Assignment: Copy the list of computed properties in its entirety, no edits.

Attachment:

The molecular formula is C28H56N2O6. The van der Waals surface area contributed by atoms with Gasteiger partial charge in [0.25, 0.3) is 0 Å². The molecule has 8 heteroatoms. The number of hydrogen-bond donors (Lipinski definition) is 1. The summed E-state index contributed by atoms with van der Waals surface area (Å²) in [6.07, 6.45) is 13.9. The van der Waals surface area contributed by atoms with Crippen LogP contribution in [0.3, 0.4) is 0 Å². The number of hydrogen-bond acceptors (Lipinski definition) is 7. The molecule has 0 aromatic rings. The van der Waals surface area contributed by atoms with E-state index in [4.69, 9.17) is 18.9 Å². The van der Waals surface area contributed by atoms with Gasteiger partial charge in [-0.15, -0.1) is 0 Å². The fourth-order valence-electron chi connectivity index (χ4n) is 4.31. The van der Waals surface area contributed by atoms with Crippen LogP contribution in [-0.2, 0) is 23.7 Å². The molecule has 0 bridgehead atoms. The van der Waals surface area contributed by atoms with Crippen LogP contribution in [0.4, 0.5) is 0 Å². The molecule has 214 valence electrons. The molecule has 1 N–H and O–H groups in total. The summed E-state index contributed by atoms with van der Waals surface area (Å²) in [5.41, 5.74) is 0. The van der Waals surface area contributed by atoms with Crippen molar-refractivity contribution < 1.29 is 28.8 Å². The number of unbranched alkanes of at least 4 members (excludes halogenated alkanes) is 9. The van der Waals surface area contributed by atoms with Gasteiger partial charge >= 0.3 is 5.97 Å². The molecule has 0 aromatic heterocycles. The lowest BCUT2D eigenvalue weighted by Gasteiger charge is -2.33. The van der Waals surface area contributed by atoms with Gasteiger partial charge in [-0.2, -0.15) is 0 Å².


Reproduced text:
The molecular formula is C28H56N2O6. The van der Waals surface area contributed by atoms with Gasteiger partial charge in [0.25, 0.3) is 0 Å². The molecule has 8 heteroatoms. The number of hydrogen-bond donors (Lipinski definition) is 1. The summed E-state index contributed by atoms with van der Waals surface area (Å²) in [6.07, 6.45) is 13.9. The van der Waals surface area contributed by atoms with Crippen LogP contribution in [0.3, 0.4) is 0 Å². The number of hydrogen-bond acceptors (Lipinski definition) is 7. The molecule has 0 aromatic rings. The van der Waals surface area contributed by atoms with E-state index in [4.69, 9.17) is 18.9 Å². The van der Waals surface area contributed by atoms with Gasteiger partial charge in [-0.15, -0.1) is 0 Å². The fourth-order valence-electron chi connectivity index (χ4n) is 4.31. The van der Waals surface area contributed by atoms with Crippen LogP contribution in [-0.2, 0) is 23.7 Å². The molecule has 0 bridgehead atoms. The van der Waals surface area contributed by atoms with Crippen LogP contribution in [0.4, 0.5) is 0 Å². The molecule has 214 valence electrons. The molecule has 1 N–H and O–H groups in total. The summed E-state index contributed by atoms with van der Waals surface area (Å²) in [5.41, 5.74) is 0. The van der Waals surface area contributed by atoms with Crippen molar-refractivity contribution < 1.29 is 28.8 Å². The number of unbranched alkanes of at least 4 members (excludes halogenated alkanes) is 9. The van der Waals surface area contributed by atoms with Gasteiger partial charge >= 0.3 is 5.97 Å². The molecule has 0 aromatic heterocycles. The lowest BCUT2D eigenvalue weighted by Gasteiger charge is -2.33. The van der Waals surface area contributed by atoms with Gasteiger partial charge in [-0.2, -0.15) is 0 Å².